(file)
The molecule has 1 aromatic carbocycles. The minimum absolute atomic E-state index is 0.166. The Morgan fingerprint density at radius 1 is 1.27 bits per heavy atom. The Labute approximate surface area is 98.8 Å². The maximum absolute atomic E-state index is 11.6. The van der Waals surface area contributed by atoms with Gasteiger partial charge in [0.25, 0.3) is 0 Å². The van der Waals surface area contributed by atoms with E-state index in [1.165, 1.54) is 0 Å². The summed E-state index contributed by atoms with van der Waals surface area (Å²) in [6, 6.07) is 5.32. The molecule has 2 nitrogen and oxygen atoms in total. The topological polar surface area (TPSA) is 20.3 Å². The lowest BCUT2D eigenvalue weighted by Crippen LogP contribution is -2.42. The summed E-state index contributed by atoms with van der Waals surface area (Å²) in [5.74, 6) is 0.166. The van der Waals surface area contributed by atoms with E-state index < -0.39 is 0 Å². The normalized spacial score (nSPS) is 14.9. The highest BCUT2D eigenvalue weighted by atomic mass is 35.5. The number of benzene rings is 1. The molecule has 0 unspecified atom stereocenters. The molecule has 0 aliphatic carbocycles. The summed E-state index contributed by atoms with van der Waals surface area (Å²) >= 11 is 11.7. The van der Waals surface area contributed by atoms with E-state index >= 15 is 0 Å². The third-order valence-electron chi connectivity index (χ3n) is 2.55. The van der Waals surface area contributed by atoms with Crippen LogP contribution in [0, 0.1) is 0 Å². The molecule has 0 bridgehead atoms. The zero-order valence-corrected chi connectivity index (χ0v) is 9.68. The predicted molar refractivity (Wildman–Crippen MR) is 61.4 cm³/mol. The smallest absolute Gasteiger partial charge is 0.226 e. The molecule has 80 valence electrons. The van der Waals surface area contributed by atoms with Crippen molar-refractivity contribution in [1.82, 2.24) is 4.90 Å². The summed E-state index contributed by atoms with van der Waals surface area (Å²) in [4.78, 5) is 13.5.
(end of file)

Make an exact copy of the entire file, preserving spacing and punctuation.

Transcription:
The molecule has 1 aromatic carbocycles. The minimum absolute atomic E-state index is 0.166. The Morgan fingerprint density at radius 1 is 1.27 bits per heavy atom. The Labute approximate surface area is 98.8 Å². The maximum absolute atomic E-state index is 11.6. The van der Waals surface area contributed by atoms with Gasteiger partial charge in [0.25, 0.3) is 0 Å². The van der Waals surface area contributed by atoms with E-state index in [1.165, 1.54) is 0 Å². The summed E-state index contributed by atoms with van der Waals surface area (Å²) in [6, 6.07) is 5.32. The molecule has 2 nitrogen and oxygen atoms in total. The topological polar surface area (TPSA) is 20.3 Å². The lowest BCUT2D eigenvalue weighted by Crippen LogP contribution is -2.42. The summed E-state index contributed by atoms with van der Waals surface area (Å²) in [5.74, 6) is 0.166. The van der Waals surface area contributed by atoms with E-state index < -0.39 is 0 Å². The normalized spacial score (nSPS) is 14.9. The highest BCUT2D eigenvalue weighted by atomic mass is 35.5. The number of benzene rings is 1. The molecule has 0 unspecified atom stereocenters. The molecule has 0 aliphatic carbocycles. The summed E-state index contributed by atoms with van der Waals surface area (Å²) >= 11 is 11.7. The van der Waals surface area contributed by atoms with E-state index >= 15 is 0 Å². The third-order valence-electron chi connectivity index (χ3n) is 2.55. The van der Waals surface area contributed by atoms with Crippen LogP contribution in [0, 0.1) is 0 Å². The molecule has 0 bridgehead atoms. The zero-order valence-corrected chi connectivity index (χ0v) is 9.68. The predicted molar refractivity (Wildman–Crippen MR) is 61.4 cm³/mol. The smallest absolute Gasteiger partial charge is 0.226 e. The molecule has 80 valence electrons. The van der Waals surface area contributed by atoms with Crippen molar-refractivity contribution in [1.82, 2.24) is 4.90 Å². The summed E-state index contributed by atoms with van der Waals surface area (Å²) in [4.78, 5) is 13.5.